When it comes to playing a team sport, doctors say the benefits are many. “We do know that being involved in athletics can actually help manage depression and anxiety and to a degree even ADHD and academic performance,” said Dr. Rolando Gonzalez, a pediatric psychiatrist with Lee Health.
Dr. Gonzalez says uncontrolled anxiety related to the sport can actually limit an athlete’s performance and increase their risk for injuries. “The biggest concern is, am I going to get this illness, and what are the team and the organization doing to make sure I’m safe as an athlete? Other things the athlete might struggle with is the worry and the nervousness of being around teammates again,” he said.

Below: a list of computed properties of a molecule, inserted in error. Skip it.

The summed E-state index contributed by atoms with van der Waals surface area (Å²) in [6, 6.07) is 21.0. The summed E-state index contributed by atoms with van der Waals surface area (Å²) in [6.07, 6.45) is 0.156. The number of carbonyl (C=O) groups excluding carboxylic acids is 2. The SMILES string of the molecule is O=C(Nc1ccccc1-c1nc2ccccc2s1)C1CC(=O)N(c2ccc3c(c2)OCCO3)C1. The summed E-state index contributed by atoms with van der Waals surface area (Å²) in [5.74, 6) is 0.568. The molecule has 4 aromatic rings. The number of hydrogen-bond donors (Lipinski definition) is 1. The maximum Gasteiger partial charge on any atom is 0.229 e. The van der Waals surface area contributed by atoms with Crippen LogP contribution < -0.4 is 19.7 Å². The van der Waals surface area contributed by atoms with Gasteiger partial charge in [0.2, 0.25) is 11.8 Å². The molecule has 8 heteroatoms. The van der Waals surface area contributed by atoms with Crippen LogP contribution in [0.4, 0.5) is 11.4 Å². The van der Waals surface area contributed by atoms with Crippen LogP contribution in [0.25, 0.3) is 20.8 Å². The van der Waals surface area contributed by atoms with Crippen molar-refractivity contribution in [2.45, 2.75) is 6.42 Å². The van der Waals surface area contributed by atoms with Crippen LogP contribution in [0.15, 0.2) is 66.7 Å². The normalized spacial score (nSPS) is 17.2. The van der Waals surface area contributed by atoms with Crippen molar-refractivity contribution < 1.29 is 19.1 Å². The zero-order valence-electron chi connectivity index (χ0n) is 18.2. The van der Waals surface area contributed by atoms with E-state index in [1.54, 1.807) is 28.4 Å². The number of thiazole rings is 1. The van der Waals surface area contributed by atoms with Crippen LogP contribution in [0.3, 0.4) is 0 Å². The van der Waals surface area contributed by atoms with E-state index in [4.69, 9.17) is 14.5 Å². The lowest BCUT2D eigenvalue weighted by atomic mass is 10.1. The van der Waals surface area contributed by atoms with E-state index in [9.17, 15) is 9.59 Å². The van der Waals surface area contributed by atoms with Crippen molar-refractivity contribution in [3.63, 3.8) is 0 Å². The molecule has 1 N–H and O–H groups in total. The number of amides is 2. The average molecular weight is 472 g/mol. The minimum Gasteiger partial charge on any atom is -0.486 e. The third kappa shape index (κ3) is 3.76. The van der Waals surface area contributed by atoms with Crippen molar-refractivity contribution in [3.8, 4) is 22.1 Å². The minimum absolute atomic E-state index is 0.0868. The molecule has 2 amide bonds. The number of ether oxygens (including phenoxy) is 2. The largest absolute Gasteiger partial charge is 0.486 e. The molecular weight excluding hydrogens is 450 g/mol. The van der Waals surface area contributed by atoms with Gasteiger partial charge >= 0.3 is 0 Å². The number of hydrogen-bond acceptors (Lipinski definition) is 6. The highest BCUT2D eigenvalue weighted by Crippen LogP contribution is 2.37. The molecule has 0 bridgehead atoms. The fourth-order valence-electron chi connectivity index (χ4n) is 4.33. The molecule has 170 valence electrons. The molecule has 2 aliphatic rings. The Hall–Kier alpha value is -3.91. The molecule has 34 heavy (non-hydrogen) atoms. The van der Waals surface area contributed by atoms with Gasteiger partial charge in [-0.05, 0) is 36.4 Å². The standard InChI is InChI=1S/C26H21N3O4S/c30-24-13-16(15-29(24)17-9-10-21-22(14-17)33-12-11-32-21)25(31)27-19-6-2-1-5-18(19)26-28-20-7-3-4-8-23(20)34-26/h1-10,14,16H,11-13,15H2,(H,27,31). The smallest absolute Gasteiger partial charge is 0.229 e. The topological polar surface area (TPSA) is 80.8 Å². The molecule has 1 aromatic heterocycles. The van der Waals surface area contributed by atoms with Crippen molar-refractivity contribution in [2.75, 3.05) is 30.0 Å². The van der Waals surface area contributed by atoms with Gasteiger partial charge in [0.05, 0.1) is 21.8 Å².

And a common worry he hears is kids fearing they won’t have the same level of skills they had before COVID-19. “Focusing on certain skills and your conditioning, focusing on the process of your skills rather than the outcomes. Right now focusing on those outcomes is just going to undermine your performance and turn this relationship into a more anxiety-provoking one,” Dr. Gonzalez said.
While the anxiety to return to sports is normal, doctors encourage athletes to set realistic goals, spend time with their teammates outside of practice, and focus on their strengths in the sport.
View More Health Matters video segments at LeeHealth.org/Healthmatters/ Lee Health in Fort Myers, FL is the largest network of health care facilities in Southwest Florida and is highly respected for its expertise, innovation and quality of care. For more than 100 years, we’ve been providing our community with personalized preventative health services and primary care to highly specialized care services and robotic assisted surgeries. Lee Health – Caring People. Inspiring Care. Visit LeeHealth.org